Orin Bloch, Langston T. Holly, Jongsoo Park, Chinyere Obasi, Kee Kim, and J. Patrick Johnson
Object. In recent studies some authors have indicated that 20% of patients have at least one ectatic vertebral artery (VA) that, based on previous criteria in which preoperative computerized tomography (CT) and standard intraoperative fluoroscopic techniques were used, may prevent the safe placement of C1–2 transarticular screws. The authors conducted this study to determine whether frameless stereotaxy would improve the accuracy of C1–2 transarticular screw placement in healthy patients, particularly those whom previous criteria would have excluded.
Methods. The authors assessed the accuracy of frameless stereotaxy for C1–2 transarticular screw placement in 17 cadaveric cervical spines. Preoperatively obtained CT scans of the C-2 vertebra were registered on a stereotactic workstation. The dimensions of the C-2 pars articularis were measured on the workstation, and a 3.5-mm screw was stereotactically placed if the height and width of the pars interarticularis was greater than 4 mm. The specimens were evaluated with postoperative CT scanning and visual inspection. Screw placement was considered acceptable if the screw was contained within the C-2 pars interarticularis, traversed the C1–2 joint, and the screw tip was shown to be within the anterior cortex of the C-1 lateral mass.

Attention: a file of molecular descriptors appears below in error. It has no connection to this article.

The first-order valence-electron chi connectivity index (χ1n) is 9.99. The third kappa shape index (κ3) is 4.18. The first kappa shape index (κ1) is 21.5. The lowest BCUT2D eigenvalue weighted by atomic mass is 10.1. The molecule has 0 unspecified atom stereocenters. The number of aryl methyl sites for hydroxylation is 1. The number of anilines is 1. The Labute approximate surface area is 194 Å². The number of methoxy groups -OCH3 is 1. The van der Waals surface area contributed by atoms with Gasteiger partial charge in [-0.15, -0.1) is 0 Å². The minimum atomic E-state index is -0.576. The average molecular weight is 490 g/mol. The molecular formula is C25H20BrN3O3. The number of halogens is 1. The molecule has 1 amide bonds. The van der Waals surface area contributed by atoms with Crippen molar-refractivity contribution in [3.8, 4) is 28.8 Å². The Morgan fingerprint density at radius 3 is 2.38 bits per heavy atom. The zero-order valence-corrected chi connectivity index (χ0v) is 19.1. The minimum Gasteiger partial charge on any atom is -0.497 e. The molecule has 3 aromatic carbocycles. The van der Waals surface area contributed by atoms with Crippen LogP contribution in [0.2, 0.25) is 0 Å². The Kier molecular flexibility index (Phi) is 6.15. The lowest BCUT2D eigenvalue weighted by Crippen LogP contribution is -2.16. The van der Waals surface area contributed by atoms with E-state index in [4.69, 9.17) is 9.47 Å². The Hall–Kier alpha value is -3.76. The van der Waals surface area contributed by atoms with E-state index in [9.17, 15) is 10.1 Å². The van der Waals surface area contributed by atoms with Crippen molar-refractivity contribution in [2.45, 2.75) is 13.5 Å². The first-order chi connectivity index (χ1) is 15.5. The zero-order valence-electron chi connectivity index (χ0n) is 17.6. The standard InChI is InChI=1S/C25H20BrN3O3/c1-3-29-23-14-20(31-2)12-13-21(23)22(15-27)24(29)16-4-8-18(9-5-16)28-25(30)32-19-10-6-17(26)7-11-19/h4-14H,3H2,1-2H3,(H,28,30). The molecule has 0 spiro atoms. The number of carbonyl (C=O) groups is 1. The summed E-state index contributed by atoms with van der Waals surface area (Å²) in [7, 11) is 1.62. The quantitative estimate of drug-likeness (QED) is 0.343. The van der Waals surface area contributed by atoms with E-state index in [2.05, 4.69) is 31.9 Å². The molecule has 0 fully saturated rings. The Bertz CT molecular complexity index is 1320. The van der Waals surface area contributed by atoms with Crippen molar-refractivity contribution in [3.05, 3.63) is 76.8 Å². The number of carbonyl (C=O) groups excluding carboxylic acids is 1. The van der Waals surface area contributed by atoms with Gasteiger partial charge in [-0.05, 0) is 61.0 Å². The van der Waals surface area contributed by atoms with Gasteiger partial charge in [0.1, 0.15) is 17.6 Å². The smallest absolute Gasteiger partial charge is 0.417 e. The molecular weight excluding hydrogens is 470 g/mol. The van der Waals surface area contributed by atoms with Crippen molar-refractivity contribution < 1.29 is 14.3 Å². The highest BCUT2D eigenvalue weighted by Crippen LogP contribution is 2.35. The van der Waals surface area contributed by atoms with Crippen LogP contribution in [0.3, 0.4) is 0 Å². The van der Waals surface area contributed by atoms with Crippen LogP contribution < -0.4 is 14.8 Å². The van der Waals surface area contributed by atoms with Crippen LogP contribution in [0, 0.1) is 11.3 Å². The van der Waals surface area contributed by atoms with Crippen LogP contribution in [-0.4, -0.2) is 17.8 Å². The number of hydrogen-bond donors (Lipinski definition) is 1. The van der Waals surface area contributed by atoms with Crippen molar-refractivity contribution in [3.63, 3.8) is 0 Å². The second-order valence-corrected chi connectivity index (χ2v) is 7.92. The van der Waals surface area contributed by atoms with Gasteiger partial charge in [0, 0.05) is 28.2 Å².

Transarticular screws were accurately placed in 16 cadaveric specimens, and only one specimen (5.9%) was excluded because of anomalous VA anatomy. In contrast, a total of four specimens (23.5%) showed significant narrowing of the C-2 pars interarticularis due to vascular anatomy that would have precluded atlantoaxial transarticular screw placement had previous nonimage-guided criteria been used.
Conclusions. Frameless stereotaxy provides precise image guidance that improves the safety of C1–2 transarticular screw placement and potentially allows this procedure to be performed in patients previously excluded because of the inaccuracy of nonimage-guided techniques.